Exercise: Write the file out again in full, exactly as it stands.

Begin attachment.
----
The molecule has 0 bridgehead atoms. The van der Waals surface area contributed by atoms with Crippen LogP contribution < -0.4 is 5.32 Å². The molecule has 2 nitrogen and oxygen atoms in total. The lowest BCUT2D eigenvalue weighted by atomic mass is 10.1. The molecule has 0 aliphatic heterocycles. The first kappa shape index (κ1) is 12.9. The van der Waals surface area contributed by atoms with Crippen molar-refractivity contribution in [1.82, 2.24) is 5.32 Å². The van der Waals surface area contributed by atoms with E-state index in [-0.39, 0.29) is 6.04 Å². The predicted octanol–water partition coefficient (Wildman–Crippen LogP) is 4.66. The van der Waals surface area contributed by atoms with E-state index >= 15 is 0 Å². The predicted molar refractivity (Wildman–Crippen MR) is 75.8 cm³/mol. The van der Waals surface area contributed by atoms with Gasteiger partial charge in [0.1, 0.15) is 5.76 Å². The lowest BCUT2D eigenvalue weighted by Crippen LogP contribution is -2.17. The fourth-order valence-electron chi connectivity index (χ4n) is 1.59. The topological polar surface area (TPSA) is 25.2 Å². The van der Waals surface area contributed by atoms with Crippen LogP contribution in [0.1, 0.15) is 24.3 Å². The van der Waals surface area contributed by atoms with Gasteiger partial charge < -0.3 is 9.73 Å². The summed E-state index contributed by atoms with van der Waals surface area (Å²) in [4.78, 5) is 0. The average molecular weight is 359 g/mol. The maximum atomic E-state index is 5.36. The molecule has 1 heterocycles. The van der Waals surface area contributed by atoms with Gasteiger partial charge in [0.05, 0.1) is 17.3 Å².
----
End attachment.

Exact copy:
The molecule has 0 bridgehead atoms. The van der Waals surface area contributed by atoms with Crippen LogP contribution < -0.4 is 5.32 Å². The molecule has 2 nitrogen and oxygen atoms in total. The lowest BCUT2D eigenvalue weighted by atomic mass is 10.1. The molecule has 0 aliphatic heterocycles. The first kappa shape index (κ1) is 12.9. The van der Waals surface area contributed by atoms with Crippen molar-refractivity contribution in [1.82, 2.24) is 5.32 Å². The van der Waals surface area contributed by atoms with E-state index in [-0.39, 0.29) is 6.04 Å². The predicted octanol–water partition coefficient (Wildman–Crippen LogP) is 4.66. The van der Waals surface area contributed by atoms with E-state index >= 15 is 0 Å². The predicted molar refractivity (Wildman–Crippen MR) is 75.8 cm³/mol. The van der Waals surface area contributed by atoms with Gasteiger partial charge in [0.1, 0.15) is 5.76 Å². The lowest BCUT2D eigenvalue weighted by Crippen LogP contribution is -2.17. The fourth-order valence-electron chi connectivity index (χ4n) is 1.59. The topological polar surface area (TPSA) is 25.2 Å². The van der Waals surface area contributed by atoms with Crippen LogP contribution in [0.1, 0.15) is 24.3 Å². The van der Waals surface area contributed by atoms with Gasteiger partial charge < -0.3 is 9.73 Å². The summed E-state index contributed by atoms with van der Waals surface area (Å²) in [4.78, 5) is 0. The average molecular weight is 359 g/mol. The maximum atomic E-state index is 5.36. The molecule has 1 heterocycles. The van der Waals surface area contributed by atoms with Gasteiger partial charge in [0.05, 0.1) is 17.3 Å².